BABBITT, MN (Northland's NewsCenter)---Students at the Northeast Range Campus in Babbitt are using wolves as a topic of conversation to connect with students from different countries.
Fifth graders in Mrs. Engman's class use i-Pads to Skype with students from Canada and Mexico several times per year, giving them an opportunity to ask questions and learn about wolf culture in different areas.
"We talk about the questions they've had and we kind of relate, like if they see wolves often in Canada and if we see wolves often in Minnesota," Shayler Lislegard, of the 5th grade said.
Wolves without Borders is a year long curriculum created by the International Wolf Center in Ely.
Throughout the year students participate in hands on activities and study mythological and factual perceptions of wolves.
"To be able to connect this particular topic with so many different content areas like reading and geography and science," Kelly Engman, a 5th Grade Teacher said. "It's been such a unique, awesome experience."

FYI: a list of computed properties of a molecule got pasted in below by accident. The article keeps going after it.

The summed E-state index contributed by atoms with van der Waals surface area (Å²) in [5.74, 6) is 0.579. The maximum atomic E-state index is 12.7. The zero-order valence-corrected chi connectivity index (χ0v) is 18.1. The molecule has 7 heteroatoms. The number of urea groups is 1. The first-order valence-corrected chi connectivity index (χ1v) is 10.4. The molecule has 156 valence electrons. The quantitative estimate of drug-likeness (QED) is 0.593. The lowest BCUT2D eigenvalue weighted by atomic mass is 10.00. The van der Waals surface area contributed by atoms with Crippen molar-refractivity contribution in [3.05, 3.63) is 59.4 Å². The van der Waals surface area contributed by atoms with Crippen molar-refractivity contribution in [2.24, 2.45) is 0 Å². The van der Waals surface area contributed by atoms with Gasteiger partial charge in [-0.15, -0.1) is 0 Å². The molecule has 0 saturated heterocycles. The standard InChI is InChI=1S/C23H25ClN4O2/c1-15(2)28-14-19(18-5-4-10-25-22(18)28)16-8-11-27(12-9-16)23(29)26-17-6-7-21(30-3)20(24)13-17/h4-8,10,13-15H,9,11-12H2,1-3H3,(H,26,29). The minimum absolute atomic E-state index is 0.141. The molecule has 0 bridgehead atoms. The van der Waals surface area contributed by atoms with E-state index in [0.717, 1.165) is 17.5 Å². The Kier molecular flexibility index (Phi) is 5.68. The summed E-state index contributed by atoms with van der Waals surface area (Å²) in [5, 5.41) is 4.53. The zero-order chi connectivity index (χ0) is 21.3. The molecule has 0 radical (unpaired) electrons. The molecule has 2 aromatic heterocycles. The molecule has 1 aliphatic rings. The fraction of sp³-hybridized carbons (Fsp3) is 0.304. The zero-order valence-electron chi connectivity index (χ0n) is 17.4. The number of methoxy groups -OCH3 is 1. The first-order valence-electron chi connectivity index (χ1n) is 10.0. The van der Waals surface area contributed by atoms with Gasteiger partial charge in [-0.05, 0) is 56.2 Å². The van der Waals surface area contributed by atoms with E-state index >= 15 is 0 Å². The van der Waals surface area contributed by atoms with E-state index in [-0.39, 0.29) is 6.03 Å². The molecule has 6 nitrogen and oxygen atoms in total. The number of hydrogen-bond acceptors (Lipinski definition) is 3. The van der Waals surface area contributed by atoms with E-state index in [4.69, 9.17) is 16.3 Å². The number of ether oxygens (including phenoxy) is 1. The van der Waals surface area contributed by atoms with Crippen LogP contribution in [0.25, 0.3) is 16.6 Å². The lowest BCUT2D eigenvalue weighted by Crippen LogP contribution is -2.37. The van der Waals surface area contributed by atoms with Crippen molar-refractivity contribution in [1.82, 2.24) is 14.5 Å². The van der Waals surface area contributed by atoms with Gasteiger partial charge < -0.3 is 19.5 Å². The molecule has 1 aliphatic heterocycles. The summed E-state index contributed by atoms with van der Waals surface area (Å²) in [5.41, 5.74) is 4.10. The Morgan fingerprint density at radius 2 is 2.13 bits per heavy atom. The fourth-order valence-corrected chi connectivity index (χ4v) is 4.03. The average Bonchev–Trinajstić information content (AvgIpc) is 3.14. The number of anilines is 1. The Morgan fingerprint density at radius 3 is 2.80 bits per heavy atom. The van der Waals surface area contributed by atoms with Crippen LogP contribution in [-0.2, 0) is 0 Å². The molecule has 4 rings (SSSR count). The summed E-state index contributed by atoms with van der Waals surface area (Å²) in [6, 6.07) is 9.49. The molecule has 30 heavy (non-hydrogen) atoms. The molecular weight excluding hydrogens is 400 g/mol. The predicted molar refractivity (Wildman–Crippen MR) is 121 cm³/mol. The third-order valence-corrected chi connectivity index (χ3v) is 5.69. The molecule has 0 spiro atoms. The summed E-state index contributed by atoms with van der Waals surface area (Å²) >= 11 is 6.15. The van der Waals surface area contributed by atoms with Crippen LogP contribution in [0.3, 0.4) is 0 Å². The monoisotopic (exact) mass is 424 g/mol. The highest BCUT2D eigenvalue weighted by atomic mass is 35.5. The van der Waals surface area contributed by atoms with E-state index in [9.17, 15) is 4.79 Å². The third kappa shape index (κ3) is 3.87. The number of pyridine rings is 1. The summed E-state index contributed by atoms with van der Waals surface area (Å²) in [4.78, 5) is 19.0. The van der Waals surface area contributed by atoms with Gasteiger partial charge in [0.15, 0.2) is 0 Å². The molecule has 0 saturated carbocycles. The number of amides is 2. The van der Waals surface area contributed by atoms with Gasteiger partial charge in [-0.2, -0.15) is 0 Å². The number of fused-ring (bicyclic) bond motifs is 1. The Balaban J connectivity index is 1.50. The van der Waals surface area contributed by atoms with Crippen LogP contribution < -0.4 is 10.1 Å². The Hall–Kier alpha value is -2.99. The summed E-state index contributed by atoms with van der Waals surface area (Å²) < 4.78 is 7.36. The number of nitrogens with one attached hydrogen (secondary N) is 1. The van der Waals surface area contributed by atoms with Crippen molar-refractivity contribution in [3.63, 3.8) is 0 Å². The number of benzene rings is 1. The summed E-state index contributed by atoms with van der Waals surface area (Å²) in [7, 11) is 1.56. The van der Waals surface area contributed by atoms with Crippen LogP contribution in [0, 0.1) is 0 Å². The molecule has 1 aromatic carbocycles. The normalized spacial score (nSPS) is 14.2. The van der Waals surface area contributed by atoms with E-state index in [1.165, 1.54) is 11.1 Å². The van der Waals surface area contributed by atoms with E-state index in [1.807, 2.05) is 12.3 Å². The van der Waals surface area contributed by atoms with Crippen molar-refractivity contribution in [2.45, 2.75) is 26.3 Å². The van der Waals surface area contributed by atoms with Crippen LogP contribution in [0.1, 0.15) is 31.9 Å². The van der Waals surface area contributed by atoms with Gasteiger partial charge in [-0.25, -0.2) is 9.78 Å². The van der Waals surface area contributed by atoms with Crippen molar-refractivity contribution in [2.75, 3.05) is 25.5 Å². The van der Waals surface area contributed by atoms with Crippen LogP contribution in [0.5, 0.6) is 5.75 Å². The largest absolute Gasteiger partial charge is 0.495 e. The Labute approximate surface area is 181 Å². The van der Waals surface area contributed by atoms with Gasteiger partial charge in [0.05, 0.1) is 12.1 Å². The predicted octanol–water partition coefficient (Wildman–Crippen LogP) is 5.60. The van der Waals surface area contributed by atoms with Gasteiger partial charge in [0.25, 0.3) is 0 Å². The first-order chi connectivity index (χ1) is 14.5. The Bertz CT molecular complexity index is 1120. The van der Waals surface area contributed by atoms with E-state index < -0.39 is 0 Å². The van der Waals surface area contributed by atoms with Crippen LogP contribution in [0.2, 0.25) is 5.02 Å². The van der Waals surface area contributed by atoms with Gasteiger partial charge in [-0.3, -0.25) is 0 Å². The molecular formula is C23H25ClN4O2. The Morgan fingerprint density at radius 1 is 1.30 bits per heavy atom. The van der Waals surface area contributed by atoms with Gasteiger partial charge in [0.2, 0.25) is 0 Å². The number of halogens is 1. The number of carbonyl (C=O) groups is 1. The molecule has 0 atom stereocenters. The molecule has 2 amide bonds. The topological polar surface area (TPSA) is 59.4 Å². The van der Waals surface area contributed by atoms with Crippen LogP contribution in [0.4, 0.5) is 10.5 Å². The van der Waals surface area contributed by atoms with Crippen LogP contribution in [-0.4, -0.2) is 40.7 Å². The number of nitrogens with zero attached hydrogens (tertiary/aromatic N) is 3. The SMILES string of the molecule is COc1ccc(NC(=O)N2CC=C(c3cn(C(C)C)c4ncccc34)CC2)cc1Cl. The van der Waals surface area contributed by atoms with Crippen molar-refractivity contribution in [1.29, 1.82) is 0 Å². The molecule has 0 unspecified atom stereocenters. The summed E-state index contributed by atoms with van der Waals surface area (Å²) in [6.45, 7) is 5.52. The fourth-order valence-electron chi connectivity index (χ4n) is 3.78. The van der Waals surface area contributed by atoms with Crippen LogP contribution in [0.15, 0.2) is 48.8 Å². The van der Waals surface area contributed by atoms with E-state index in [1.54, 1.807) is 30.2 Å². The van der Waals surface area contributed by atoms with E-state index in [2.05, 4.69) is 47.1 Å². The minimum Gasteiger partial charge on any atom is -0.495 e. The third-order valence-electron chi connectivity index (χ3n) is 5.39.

Wolf behavior, the state's recent grey wolf de-listing and the way wolves are portrayed in the media were all topics of conversation.
"They are really concerned about people seeing wolves and what their reactions have been," Engman said.
"I used to think that wolves were kind of mean," Lislegard said. "But they won't necessarily attack you unless there is a reason to. Or, it might have something wrong with the wolf."
Students have also been reading a novel about a young girl and her interaction with wolves.
"They also meet on something called Posterous which is like an online blog resource," Tara Johnson of the International Wolf Center said. "Then they post information about cultures and their learning."
The class also adopted a wolf from the International Wolf Center and will take a field trip there this year.